Since they are related ideas (many times an orbital ring depends on a space elevator, though not always a space elevator has an orbital ring, neither always an orbital ring has a space elevator , apparently) and since we have one of those questions here, Which was the first story to feature space elevators I guess we should have the other. Even when an orbital ring depends many times on a space elevator, apparently they were theorized 25 years before space elevators (Nikola Tesla would have theorized an orbital ring in 1870 and Konstantin Tsiolkovsky would have theorized a space elevator in 1895)

Several sci-fi animes and sci-fi movies feature an orbital ring. Some of them are, Starship Troopers (1997) , Mobile Suit Gundam 00 (2008) and Star Wars: The Clone Wars (2008 TV series) . But almost for sure none of them was the first one. Which was the first sci fi story to feature orbital rings?

  • 4
    The answer is possibly the same as the that of the space elevator question, since Clarke's "Fountains of Paradise" (1979) ends with the space elevator being connected to what is effectively an orbital ring.
    – user22478
    Feb 20, 2019 at 19:43
  • @NathanGriffiths, Nivens Ringworld was 9 years earlier. I guess there's an open question if we're looking for a ring around a planet or a ring around a star.
    – The Photon
    Feb 21, 2019 at 17:50

2 Answers 2


Arthur C. Clarke but the idea was older.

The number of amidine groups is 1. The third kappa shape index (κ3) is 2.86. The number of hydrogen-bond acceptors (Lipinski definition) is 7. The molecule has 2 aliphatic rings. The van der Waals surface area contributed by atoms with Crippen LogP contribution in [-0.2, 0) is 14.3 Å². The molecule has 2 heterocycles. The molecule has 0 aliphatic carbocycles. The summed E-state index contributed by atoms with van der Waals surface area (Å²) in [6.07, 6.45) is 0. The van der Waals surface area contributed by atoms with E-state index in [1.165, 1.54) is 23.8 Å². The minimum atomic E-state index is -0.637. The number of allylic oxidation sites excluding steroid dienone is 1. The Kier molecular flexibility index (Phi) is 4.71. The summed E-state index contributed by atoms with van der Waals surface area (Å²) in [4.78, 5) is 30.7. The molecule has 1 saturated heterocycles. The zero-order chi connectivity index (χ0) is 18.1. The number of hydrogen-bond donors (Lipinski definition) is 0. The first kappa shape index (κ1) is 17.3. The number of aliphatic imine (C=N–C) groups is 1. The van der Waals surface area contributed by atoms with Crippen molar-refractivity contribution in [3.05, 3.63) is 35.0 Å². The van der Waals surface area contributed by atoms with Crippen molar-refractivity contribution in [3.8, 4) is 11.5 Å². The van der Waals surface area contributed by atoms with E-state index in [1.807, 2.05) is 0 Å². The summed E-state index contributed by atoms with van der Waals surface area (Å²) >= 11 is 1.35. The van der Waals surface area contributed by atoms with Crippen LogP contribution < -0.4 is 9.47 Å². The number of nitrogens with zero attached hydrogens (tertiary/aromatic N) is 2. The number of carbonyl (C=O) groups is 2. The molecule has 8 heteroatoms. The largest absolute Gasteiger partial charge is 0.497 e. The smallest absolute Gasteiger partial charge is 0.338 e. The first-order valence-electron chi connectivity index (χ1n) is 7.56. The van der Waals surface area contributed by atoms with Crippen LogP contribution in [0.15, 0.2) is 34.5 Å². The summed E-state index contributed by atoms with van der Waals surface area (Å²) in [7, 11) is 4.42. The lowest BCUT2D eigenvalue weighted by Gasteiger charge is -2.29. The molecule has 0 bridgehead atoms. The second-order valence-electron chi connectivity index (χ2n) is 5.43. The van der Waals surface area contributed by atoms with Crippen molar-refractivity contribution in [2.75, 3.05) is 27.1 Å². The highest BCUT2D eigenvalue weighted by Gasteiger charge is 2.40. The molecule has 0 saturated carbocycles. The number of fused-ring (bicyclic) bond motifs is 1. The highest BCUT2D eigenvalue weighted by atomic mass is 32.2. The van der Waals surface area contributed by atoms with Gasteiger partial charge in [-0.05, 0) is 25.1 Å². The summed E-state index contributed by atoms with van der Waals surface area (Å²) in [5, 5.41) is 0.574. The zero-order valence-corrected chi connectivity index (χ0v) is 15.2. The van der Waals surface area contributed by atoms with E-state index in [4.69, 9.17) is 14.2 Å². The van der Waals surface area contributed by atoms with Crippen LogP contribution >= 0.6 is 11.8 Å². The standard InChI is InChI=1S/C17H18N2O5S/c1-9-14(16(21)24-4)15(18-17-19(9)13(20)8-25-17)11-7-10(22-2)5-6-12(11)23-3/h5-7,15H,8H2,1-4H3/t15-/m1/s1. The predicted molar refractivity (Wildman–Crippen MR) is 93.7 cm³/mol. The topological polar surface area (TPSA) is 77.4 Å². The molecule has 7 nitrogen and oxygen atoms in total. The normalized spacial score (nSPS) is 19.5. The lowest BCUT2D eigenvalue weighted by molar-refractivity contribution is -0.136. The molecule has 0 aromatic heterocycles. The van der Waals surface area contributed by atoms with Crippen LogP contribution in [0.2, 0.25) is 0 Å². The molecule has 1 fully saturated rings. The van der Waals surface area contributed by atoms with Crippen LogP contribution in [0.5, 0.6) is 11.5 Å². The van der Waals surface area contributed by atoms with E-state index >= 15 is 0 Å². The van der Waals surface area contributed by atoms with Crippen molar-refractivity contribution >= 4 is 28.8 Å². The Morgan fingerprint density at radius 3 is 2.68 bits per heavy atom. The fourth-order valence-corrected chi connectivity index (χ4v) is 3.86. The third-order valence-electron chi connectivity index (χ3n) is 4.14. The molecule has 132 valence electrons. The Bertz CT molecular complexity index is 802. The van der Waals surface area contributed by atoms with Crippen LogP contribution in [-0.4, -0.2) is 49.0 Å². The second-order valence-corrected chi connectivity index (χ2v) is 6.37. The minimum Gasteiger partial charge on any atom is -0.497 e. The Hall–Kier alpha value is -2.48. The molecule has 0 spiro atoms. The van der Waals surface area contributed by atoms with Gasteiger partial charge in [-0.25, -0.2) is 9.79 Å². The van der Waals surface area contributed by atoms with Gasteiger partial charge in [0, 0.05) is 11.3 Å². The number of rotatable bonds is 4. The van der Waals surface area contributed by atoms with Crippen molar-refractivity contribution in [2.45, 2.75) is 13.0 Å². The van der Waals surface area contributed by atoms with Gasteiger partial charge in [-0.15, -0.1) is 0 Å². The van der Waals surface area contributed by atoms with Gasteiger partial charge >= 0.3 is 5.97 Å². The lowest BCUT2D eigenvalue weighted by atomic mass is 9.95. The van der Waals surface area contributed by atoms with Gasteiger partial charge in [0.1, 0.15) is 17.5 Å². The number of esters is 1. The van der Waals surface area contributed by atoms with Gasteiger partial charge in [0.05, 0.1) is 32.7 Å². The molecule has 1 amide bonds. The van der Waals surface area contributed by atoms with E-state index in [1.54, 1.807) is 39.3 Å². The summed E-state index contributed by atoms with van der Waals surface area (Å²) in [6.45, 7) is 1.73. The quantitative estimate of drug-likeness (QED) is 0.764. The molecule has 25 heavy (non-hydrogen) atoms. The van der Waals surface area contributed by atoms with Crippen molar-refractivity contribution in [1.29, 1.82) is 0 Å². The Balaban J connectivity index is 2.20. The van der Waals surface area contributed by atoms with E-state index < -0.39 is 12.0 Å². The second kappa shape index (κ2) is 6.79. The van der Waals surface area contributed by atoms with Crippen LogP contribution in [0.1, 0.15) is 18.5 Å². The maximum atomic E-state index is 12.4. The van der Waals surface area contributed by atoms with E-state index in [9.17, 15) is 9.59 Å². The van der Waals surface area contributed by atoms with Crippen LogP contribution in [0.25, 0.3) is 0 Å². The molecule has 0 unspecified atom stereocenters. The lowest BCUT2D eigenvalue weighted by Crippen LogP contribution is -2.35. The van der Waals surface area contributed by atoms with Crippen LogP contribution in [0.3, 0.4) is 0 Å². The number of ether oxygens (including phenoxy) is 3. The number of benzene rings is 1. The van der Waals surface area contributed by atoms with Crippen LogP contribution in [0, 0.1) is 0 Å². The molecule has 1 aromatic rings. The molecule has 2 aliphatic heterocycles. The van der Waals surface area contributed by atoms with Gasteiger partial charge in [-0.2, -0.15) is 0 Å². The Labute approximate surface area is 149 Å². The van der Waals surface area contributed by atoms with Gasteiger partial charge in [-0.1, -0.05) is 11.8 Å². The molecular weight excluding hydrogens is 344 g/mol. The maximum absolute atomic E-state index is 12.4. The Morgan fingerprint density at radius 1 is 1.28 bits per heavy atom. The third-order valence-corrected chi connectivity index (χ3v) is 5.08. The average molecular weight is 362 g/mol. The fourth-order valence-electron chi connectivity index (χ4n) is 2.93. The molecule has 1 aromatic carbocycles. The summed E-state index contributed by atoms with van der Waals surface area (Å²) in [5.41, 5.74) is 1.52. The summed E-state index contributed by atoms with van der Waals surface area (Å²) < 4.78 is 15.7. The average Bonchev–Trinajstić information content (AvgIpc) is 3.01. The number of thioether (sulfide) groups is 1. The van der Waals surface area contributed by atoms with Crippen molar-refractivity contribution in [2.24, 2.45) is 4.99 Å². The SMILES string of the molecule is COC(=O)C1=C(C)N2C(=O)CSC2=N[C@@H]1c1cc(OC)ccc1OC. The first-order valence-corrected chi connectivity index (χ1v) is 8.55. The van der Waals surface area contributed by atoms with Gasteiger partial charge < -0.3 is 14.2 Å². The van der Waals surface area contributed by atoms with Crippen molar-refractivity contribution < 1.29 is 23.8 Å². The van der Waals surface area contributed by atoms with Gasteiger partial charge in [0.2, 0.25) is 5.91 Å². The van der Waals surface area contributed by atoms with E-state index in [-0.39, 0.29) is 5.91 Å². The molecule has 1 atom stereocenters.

Here's a quote from the Wikipedia page.

In the 1870s Nikola Tesla, while recovering from malaria, conceived a number of inventions including a ring around the equator, although he did not include detailed calculations. As recounted in his autobiography My Inventions (1919):

Another one of my projects was to construct a ring around the equator which would, of course, float freely and could be arrested in its spinning motion by reactionary forces, thus enabling travel at a rate of about one thousand miles an hour, impracticable by rail. The reader will smile. The plan was difficult of execution, I will admit, but not nearly so bad as that of a well-known New York professor, who wanted to pump the air from the torrid to the temperate zones, entirely forgetful of the fact that the Lord had provided a gigantic machine for this very purpose.[1]

Arthur C. Clarke's novel The Fountains of Paradise (1979) is about space elevators, but an appendix mentions the idea of launching objects off the Earth using a structure based on mass drivers. The idea apparently did not work, but this inspired further research.

Paul Birch published a series of three articles in the Journal of the British Interplanetary Society in 1982.[2][3][4] Anatoly E. Yunitskiy, author of string transport idea, also published a similar idea in USSR in 1982[5] and later explored it in detail in his book published in 1995.[6]

Andrew Meulenberg and his students, from 2008 to 2011, presented and published a number of papers based on types and applications of low-Earth-orbital rings as man's "stepping-stones-to-space". An overview [7] mentions four applications of orbital rings.
- Orbital ring - Wikipedia

So, the idea was a fantasy back before Arthur C. Clarke but he was the first to use it in a story.

  • 1
    The (probably too obvious) Ringworld by Niven was 9 years before Fountains of Paradise.
    – The Photon
    Feb 21, 2019 at 17:49
  • @ThePhoton post it as an answer